The paper received favorable feedback during peer review, but Matheny hadn’t anticipated the public interest it would provoke. Almost immediately, reporters started calling. By the end of 2005, he had not only been interviewed by the New York Times Magazine, Washington Post, and Der Spiegel, but he’d also appeared on the CBS Evening News, NPR, and the PBS program NOVA scienceNOW. Discover magazine named “Lab Grown Meat” one of its best science stories of 2005. People were embracing the idea, as Matheny had hoped, as an energy-efficient, waste-reducing, water-saving, morally sound meat alternative.

But the most important response came that spring. Even before the paper was published, the Netherlands’ government, which learned of the paper during peer review, had invited Matheny to discuss his in vitro meat idea at a meeting of the country’s agricultural officials. Matheny didn’t know it, but the Dutch government had received a proposal from a scientist who wanted to do lab research on in vitro meat. A few months after his visit, Matheny got an e-mail from Henk Haagsman, a professor at Utrecht University; the government had granted his team 2 million euros and four years to study the proposal. “It was my happiest moment,” Matheny said. “We actually had a chance to see if this could work.”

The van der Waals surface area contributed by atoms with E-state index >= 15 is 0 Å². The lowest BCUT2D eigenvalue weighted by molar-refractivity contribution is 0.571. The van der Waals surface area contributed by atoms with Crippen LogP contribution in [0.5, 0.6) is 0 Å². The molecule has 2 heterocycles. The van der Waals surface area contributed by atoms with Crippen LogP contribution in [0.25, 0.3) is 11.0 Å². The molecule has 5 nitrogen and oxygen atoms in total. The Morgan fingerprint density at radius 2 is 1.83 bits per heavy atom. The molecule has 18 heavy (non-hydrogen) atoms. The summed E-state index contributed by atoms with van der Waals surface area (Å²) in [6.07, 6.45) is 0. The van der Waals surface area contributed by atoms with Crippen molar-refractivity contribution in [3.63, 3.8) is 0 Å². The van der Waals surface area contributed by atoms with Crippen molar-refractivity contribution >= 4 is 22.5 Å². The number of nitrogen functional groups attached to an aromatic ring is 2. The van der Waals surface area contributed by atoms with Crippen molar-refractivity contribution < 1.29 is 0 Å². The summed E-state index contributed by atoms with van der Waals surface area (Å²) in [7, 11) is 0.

Four years later the in vitro meat vision is closer to reality. Haagsman’s team has applied for a grant extension and is making progress. “They could make a burger right now,” Matheny said, “but it would cost thousands of dollars per pound.”

Although the Dutch project is the only effort underway to develop commercially viable in vitro meat, others are examining the technology. The In Vitro Meat Consortium, which Matheny helped create to exchange knowledge on related research, held its first conference in Norway last year. Corporate investors, including Silicon Valley venture-capital firm Kleiner Perkins, have looked closely at in vitro meat as a possible green-tech investment. And although New Harvest hasn’t seen a windfall of funds, the organization is funding a soon-to-be-completed research project: an Oxford biologist is comparing the energy use of cultured meat with conventional meat production.

Although Matheny has devoted so much time and thought to in vitro meat and is closely associated with the idea, he sees an end to his role. “I want to make it happen,” said Matheny, who looks forward to eating a juicy, lab-grown burger. “But once I get it commercially viable, I should move on.” He’s still, after all, a PhD student in health economics. He’s written papers on risk analysis, biotechnology, moral philosophy, bioterrorism, and bioethics. Even with his in vitro meat evangelizing, he works as a consultant for clients such as the Center for Biosecurity, the Applied Physics Laboratory, and the World Bank.